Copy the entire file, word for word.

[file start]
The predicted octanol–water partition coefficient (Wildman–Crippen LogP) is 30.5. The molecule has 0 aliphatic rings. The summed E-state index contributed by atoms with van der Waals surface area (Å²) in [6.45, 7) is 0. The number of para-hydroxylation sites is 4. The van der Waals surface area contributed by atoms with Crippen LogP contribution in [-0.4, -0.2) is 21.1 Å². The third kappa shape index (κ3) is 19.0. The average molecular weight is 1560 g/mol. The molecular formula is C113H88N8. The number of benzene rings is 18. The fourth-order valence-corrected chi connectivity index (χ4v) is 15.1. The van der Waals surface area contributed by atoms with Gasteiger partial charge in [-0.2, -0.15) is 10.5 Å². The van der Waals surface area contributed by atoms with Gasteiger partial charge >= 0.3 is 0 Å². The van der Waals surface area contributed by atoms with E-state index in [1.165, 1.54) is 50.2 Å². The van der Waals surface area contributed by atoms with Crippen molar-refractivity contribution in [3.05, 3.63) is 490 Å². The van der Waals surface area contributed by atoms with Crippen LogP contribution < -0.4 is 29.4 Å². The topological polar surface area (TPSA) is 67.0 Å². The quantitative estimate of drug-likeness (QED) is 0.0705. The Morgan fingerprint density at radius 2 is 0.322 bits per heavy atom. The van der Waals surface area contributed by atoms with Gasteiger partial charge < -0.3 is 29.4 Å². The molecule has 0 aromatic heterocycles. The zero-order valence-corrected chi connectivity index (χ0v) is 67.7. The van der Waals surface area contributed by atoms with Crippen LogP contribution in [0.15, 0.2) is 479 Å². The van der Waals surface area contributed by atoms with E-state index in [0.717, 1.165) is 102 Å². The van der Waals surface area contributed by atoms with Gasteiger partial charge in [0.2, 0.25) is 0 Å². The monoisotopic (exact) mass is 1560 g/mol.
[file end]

The predicted octanol–water partition coefficient (Wildman–Crippen LogP) is 30.5. The molecule has 0 aliphatic rings. The summed E-state index contributed by atoms with van der Waals surface area (Å²) in [6.45, 7) is 0. The number of para-hydroxylation sites is 4. The van der Waals surface area contributed by atoms with Crippen LogP contribution in [-0.4, -0.2) is 21.1 Å². The third kappa shape index (κ3) is 19.0. The average molecular weight is 1560 g/mol. The molecular formula is C113H88N8. The number of benzene rings is 18. The fourth-order valence-corrected chi connectivity index (χ4v) is 15.1. The van der Waals surface area contributed by atoms with Gasteiger partial charge in [-0.2, -0.15) is 10.5 Å². The van der Waals surface area contributed by atoms with Gasteiger partial charge >= 0.3 is 0 Å². The van der Waals surface area contributed by atoms with E-state index in [1.165, 1.54) is 50.2 Å². The van der Waals surface area contributed by atoms with Crippen molar-refractivity contribution in [3.05, 3.63) is 490 Å². The van der Waals surface area contributed by atoms with Crippen LogP contribution < -0.4 is 29.4 Å². The topological polar surface area (TPSA) is 67.0 Å². The quantitative estimate of drug-likeness (QED) is 0.0705. The Morgan fingerprint density at radius 2 is 0.322 bits per heavy atom. The van der Waals surface area contributed by atoms with Gasteiger partial charge < -0.3 is 29.4 Å². The molecule has 0 aromatic heterocycles. The zero-order valence-corrected chi connectivity index (χ0v) is 67.7. The van der Waals surface area contributed by atoms with Crippen LogP contribution in [0.15, 0.2) is 479 Å². The van der Waals surface area contributed by atoms with E-state index in [0.717, 1.165) is 102 Å². The van der Waals surface area contributed by atoms with Gasteiger partial charge in [0.2, 0.25) is 0 Å². The monoisotopic (exact) mass is 1560 g/mol.